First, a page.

Two Marine Corps F-35B Lighting II Joint Strike Fighters took off and landed on Japan’s largest warship, JS Izumo (DDH-183), on Oct.3, marking the first time that fixed-wing aircraft have operated off a Japanese warship since World War II.
Since November 2018, the Japanese government has also announced a plan to upgrade two Izumo-class helicopter destroyers to turn them into mini-carriers carrying more than 12 F-35 stealth fighters.
“Ever since we got these ships ( Izumo-class multipurpose destroyer, built in 2015), we’ve wanted to use them for many purposes,” Japanese Defense Minister Takeshi Iwaya told reporters.
Although, the Izumo-class warships are considered to be quite small for fixed-wing aircraft to operate. It is worrisome that Japan has not operated a fixed-wing aircraft on board ships since World War II and needs to train pilots, deck crews, and maintenance crews to handle the unique challenges of operating an aircraft carrier.
And according to Japan’s post-World War II constitution, it is forbidden to engage in aggressive military activities. For decades, Japanese leaders have interpreted this prohibition that it means legally, the Japanese Navy is not allowed to own an aircraft carrier.
The Japanese Navy, therefore to circumvent the ban by purchasing what it calls a “helicopter destroyer,” which is a type of surface ship with an aircraft hangar with a wide deck for helicopters and fixed-wing to take off and land.
This time, the Izumo has been modified by Japan to allow the F-35B to operate. This activity will set the stage for Japan to deploy its F-35B aircraft onboard the Izumo in the next few years. The F-35B is capable of short take-offs and vertical landings. The October 3 deployment is believed to be the first to have a fixed-action fighter aboard a Japanese warship since World War II.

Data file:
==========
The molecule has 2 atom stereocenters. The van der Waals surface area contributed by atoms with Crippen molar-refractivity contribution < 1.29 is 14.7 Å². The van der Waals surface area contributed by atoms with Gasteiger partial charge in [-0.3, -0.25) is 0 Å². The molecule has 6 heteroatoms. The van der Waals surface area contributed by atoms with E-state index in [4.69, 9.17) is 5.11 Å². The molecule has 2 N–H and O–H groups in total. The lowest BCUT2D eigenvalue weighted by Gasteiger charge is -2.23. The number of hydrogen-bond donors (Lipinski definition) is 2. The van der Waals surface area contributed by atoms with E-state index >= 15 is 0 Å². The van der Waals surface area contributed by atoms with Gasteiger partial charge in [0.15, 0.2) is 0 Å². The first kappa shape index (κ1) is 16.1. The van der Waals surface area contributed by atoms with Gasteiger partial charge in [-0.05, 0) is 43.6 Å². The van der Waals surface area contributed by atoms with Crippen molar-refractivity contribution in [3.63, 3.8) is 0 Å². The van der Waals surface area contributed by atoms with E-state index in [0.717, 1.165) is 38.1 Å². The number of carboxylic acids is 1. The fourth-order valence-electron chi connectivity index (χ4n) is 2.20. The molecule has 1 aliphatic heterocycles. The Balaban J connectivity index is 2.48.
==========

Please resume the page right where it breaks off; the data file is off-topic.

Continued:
The modification of Izumo and Kaga are paired with a planned JSDF buy of 42 F-35Bs to operate from the two ships. The first of the JSDF F-35Bs are set to arrive in FY 2023 and Marine F-35s are expected to continue operating off the two ships as Japan acclimates itself to using the fighters. The JMSDF has already conducted a series of engagements and exchanges in relation to F-35B operations with the U.K. Carrier Strike Group 21 (CSG21) while it was in Japan in early September
The Izumo is 248m long, 38m wide, and has a displacement of 27,000 tons at full load. Izumo’s speed can reach more than 30 knots, carrying up to 28 aircraft.
Currently, this “helicopter destroyer” Izumo is at the port of Iwakuni in Yamaguchi Prefecture, where there is an airfield that houses the aviation unit of the US Marines and US Navy squadrons.
The deck of the Izumo has just been upgraded with heat protection this summer at the port of Isogo in Yokohama, allowing F-35Bs to land vertically on board.
The entire renovation of the Izumo class is expected to be completed by 2026. The second ship in this class, the Kaga, is undergoing a similar modification.
Japan plans to buy 157 F-35 aircraft, including 42 F-35Bs. Contracts have been signed for the first eight, of which four will be delivered in fiscal 2024. Funds for the remaining four have been included in the budget proposal for fiscal 2022.
And now, Japan’s Izumo ship, after being improved, can be seen as a small aircraft carrier, not a “helicopter destroyer” as before.